In my first Mix column (April 2000), I trounced themyth that Sony and Panasonic machines are aligned to a differentstandard. Older Sony DAT recorders are more likely to make out spectapes, yet they are also more tolerant of the same. Panasonic deckshold their alignment better but are less tolerant of poorlyrecorded tapes.

Most Sony recorders have fewer moving parts, because separatereel motors simplify and replace numerous wear-item parts, such asclutches, gears or pulleys, that transfer motion from the capstanmotor to the reel tables. Pioneer and some Alps transports have theaforementioned wear-item parts, as does Panasonic, the DAT machinemost likely to jam.

While most DAT problems are mechanical, many Sony recorders, forexample, slowly fail from cold solder joints. (Some of the mosttechnologically advanced manufacturers use consumer-gradeconstruction techniques that compromise their most innovativedesigns.) Poor soldering can cause frustrating intermittence thatultimately enrages users to do damage to the more vulnerable“accessories,” such as the loading mechanism.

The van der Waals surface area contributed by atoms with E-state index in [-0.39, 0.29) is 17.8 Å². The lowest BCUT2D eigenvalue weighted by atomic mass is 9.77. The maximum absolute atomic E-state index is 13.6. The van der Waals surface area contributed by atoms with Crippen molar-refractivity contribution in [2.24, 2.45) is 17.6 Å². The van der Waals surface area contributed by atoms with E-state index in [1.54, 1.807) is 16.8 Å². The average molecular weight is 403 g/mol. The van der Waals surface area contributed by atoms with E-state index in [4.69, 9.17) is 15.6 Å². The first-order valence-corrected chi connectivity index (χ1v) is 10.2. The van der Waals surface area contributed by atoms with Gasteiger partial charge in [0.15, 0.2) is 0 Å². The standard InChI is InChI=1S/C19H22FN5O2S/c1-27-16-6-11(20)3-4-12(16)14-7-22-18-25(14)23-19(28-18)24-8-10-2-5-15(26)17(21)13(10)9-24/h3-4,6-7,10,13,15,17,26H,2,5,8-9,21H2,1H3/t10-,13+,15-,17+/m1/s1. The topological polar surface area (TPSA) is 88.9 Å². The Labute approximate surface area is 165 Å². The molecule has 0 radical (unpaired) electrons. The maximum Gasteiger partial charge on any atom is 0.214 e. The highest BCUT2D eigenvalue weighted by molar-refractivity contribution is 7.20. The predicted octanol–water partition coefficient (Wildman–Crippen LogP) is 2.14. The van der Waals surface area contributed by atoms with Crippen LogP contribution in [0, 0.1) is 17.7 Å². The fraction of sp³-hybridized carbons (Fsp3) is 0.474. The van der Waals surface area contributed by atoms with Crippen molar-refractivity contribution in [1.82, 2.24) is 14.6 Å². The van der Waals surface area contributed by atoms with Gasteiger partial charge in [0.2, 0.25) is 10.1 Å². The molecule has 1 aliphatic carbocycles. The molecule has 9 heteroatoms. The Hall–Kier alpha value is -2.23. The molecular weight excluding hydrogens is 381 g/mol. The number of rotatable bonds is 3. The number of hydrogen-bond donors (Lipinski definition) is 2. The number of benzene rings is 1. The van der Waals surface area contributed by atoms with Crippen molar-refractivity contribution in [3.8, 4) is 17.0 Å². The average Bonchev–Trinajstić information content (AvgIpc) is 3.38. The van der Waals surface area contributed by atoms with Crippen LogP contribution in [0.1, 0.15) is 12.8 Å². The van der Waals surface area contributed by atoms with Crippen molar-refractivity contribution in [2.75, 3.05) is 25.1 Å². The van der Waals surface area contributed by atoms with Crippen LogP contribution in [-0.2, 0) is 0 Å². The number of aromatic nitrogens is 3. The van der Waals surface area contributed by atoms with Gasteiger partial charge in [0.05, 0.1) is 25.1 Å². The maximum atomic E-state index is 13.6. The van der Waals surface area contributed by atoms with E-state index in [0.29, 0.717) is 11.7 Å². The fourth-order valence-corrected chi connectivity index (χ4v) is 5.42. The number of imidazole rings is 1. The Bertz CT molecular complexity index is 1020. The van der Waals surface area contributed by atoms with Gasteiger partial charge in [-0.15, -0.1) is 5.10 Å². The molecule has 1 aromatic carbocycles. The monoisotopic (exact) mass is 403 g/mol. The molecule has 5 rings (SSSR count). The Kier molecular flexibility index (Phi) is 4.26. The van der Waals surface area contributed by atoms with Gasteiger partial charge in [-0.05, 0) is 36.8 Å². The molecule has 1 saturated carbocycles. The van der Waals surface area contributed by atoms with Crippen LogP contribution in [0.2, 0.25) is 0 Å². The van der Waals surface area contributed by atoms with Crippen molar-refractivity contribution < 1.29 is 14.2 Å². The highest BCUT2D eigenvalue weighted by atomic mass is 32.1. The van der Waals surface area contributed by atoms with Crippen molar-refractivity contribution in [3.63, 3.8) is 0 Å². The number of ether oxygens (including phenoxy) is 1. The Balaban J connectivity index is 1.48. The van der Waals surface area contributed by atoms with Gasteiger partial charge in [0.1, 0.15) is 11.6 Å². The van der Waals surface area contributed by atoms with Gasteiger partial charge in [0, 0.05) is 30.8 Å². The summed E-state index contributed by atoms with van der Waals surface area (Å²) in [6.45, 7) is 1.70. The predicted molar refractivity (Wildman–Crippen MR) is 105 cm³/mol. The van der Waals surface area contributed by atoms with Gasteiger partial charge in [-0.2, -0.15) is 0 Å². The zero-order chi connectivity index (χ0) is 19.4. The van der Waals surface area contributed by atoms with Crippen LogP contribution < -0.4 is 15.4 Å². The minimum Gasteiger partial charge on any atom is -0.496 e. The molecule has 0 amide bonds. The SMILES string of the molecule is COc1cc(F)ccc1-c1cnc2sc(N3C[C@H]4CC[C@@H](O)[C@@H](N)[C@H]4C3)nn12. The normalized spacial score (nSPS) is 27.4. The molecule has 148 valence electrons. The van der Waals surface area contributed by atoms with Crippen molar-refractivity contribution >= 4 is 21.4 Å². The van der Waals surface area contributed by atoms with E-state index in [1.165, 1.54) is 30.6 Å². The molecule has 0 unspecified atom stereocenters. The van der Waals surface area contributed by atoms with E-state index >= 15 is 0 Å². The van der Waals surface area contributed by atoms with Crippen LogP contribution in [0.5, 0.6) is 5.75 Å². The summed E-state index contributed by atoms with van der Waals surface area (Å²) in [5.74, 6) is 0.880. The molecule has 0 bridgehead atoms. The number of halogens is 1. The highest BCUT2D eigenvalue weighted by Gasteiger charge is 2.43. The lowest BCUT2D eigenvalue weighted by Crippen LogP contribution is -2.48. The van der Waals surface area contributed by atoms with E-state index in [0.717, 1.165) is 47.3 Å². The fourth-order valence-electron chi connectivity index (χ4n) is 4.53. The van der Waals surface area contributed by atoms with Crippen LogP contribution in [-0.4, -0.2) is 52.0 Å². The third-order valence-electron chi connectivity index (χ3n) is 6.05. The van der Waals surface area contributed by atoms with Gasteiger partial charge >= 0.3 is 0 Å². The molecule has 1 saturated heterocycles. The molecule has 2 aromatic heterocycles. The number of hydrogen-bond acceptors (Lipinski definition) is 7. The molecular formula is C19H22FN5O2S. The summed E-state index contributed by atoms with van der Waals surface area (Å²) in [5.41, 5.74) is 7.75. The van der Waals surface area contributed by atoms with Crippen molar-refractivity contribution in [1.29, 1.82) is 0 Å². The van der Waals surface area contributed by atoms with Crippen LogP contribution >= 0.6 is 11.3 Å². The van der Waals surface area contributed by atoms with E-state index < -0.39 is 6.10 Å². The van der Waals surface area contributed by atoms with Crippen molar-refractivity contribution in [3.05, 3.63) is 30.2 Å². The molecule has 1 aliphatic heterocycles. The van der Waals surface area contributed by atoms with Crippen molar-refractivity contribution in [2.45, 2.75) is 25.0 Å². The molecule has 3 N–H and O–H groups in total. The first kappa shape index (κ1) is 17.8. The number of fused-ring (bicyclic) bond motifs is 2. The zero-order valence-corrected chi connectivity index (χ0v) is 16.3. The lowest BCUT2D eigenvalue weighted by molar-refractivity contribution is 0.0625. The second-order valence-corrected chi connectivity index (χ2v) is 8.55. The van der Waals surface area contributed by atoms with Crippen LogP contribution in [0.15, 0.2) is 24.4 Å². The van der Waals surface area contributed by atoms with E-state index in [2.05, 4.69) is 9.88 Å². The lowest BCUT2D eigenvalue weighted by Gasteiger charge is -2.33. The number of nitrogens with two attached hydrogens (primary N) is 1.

While the Sony PCM-R500 is a favorite in its price class, italso has the most vulnerable loading mechanism of all DAT deckssave for microportables. At the first sign of intermittentbehavior, it's best to repair “simple” problems beforemore serious damage is done. Have a professional closely inspectthe soldering at all connectors and power transistors.


Current tape-based systems that started life in the 16-bit worldhave been expanded to their limit — either more bits or moresamples but not both. Disc-based systems will permit higher samplerates and bit depths together, putting more emphasis on the qualityof interconnections, cables, transmitters and receivers —all the more reason to include data integrity indicationof the incoming signals, as well as the media, on all products.

As with error rate, knowing the “quality factor” ofthe arriving signal can either inspire confidence or initiate theinvestigation process. Better signal quality (from tape, disc orcable) improves the data recovery “headroom” andultimately the quality and consistency of the sound. With-out it,all the king's horses and all the king's men will not be able toreassemble a digitized Humpty Dumpty.

Eddie Ciletti can be reached at his Web site at www.tangible-technology.com.